Speaker 3: 19:43 I just want to say everyone to comes down to support. Every time we perform shout out to a friend of ours, um, Luna, who is a trans woman who has been deported. And we have been trying to show her so much love all the way from California.

Speaker 2: 20:05 This surprising crew rooting for Luna is led by a kind of fairy godfather. Tony fro the degus. He first heard about Luna. When I reported a short part of her story from the Juana for the California report, back in 2018, Tony's a former truck driver who came to Modesto, looking for his own California dream, a place where he could transition to male. He grew up in the Bronx, in a Puerto Rican family and his mom rejected him,

Speaker 7: 20:34 But it was California where I had set my sights because that's just where I knew I could really be the person that I wanted to be. It turns out that for me, it worked out great. I had great support from my coworkers, have great support from my friends. Then I hear about Luna and I'm like, well, I had it. Okay. So you know, why not help somebody else? So maybe their transition and their journey could be a little bit easier.

Speaker 2: 21:02 Tony sent Luna $80 after she got deported money that helped her make her way back to Mexico. Now they've been talking over WhatsApp ever since.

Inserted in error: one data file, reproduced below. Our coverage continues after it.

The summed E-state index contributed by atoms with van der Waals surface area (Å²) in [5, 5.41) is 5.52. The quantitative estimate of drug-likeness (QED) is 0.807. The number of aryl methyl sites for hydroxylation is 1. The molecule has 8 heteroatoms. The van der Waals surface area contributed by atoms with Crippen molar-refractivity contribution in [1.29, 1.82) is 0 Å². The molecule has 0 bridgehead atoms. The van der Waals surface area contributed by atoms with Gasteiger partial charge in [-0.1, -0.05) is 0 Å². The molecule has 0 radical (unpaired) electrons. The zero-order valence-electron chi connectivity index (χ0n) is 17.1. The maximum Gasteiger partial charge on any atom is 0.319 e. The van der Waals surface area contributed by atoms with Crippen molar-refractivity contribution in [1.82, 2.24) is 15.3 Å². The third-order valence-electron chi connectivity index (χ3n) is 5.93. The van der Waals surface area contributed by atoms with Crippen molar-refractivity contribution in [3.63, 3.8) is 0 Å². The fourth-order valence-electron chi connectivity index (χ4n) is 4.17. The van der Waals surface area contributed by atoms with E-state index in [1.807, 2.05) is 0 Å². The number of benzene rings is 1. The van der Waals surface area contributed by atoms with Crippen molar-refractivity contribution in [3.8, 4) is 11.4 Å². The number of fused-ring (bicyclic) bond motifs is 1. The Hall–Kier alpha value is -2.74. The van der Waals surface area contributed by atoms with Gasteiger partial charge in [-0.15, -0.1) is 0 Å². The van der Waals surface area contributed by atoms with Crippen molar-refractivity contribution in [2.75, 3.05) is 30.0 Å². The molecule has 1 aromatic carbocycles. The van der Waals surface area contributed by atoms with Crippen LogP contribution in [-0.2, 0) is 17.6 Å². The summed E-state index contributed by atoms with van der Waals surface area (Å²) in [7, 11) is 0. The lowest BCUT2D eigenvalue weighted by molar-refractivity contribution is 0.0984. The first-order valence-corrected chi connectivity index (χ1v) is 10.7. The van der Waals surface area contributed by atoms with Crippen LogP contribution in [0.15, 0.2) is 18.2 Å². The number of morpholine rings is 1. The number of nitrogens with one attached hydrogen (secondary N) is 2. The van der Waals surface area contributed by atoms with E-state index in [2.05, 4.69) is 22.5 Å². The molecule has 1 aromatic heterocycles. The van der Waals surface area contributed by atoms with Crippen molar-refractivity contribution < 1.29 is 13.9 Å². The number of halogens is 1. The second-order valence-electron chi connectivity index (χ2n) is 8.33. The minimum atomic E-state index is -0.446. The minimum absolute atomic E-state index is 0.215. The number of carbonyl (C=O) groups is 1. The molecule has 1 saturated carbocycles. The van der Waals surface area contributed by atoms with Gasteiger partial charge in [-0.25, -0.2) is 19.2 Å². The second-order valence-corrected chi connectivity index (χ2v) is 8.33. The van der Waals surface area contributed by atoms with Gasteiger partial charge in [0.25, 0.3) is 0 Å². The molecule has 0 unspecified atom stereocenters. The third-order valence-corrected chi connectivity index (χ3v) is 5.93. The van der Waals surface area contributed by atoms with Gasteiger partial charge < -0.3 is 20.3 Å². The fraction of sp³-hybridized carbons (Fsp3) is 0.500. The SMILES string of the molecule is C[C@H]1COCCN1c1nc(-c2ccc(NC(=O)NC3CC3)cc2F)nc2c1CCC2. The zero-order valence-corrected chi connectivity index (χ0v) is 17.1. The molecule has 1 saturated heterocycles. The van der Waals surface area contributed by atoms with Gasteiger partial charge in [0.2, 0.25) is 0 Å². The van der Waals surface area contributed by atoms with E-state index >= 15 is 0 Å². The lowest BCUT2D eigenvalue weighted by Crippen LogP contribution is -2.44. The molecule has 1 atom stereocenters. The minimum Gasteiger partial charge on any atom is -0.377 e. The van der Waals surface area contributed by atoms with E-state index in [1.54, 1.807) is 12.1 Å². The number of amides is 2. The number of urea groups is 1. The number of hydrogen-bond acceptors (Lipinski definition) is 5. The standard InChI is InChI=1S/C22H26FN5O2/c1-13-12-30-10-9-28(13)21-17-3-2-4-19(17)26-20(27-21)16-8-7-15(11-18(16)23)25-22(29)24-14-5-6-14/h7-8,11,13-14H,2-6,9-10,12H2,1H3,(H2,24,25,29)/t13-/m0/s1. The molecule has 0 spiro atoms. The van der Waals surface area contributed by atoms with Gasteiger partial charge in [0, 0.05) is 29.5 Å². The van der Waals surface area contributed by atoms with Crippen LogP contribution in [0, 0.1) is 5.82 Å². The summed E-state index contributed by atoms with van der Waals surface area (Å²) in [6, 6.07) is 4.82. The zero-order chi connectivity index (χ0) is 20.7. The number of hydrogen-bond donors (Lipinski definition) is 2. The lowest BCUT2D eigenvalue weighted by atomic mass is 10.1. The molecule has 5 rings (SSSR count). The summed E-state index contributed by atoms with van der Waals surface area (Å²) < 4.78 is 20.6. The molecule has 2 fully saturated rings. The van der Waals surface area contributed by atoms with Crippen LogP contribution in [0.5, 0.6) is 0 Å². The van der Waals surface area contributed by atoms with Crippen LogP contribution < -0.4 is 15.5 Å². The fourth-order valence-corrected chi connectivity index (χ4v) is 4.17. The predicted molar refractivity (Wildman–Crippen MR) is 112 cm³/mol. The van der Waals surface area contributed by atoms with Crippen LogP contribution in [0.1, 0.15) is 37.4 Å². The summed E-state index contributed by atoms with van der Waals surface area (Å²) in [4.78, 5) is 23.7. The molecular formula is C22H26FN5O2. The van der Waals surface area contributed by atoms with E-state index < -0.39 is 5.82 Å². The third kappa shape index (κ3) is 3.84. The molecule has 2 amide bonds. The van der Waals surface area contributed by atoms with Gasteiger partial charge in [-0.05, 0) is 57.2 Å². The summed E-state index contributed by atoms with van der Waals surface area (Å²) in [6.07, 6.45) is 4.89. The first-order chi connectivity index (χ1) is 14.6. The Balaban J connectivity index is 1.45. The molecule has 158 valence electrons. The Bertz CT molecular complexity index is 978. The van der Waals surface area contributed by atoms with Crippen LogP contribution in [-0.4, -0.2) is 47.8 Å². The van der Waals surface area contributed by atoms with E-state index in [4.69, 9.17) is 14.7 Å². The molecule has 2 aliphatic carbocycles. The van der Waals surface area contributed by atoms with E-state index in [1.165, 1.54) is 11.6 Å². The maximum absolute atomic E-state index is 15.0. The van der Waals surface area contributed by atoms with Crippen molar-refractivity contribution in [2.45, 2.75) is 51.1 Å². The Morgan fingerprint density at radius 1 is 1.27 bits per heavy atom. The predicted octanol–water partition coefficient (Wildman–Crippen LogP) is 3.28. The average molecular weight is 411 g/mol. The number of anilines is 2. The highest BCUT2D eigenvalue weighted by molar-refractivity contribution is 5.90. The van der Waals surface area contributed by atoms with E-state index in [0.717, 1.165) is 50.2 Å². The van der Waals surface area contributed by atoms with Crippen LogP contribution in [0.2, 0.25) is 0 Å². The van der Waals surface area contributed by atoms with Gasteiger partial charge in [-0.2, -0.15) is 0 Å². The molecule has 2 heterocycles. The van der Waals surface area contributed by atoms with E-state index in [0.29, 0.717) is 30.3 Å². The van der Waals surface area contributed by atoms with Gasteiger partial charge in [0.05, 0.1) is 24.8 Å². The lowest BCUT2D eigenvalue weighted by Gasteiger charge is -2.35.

Speaker 7: 21:17 It's almost, [inaudible]

Speaker 4: 21:28 The case. Now it's spring 2019.

Speaker 2: 21:33 That leaves me a voicemail saying she's made her third journey North to Chula in Chiapas, just across the border from Guatemala. She's feeling safe enough to dress as a woman. Again, she meets up with some new friends who are also transgender for dinner at a cafe. And she calls me at six the next morning.

Speaker 4: 22:02 Not yet.

Speaker 2: 22:06 She tells me she was the last one waiting for a taxi. After her friends left the cafe, then a car pulled up. She says five armed men abducted her, took her to a remote area and raped.

Speaker 4: 22:25 Why does it go wrong?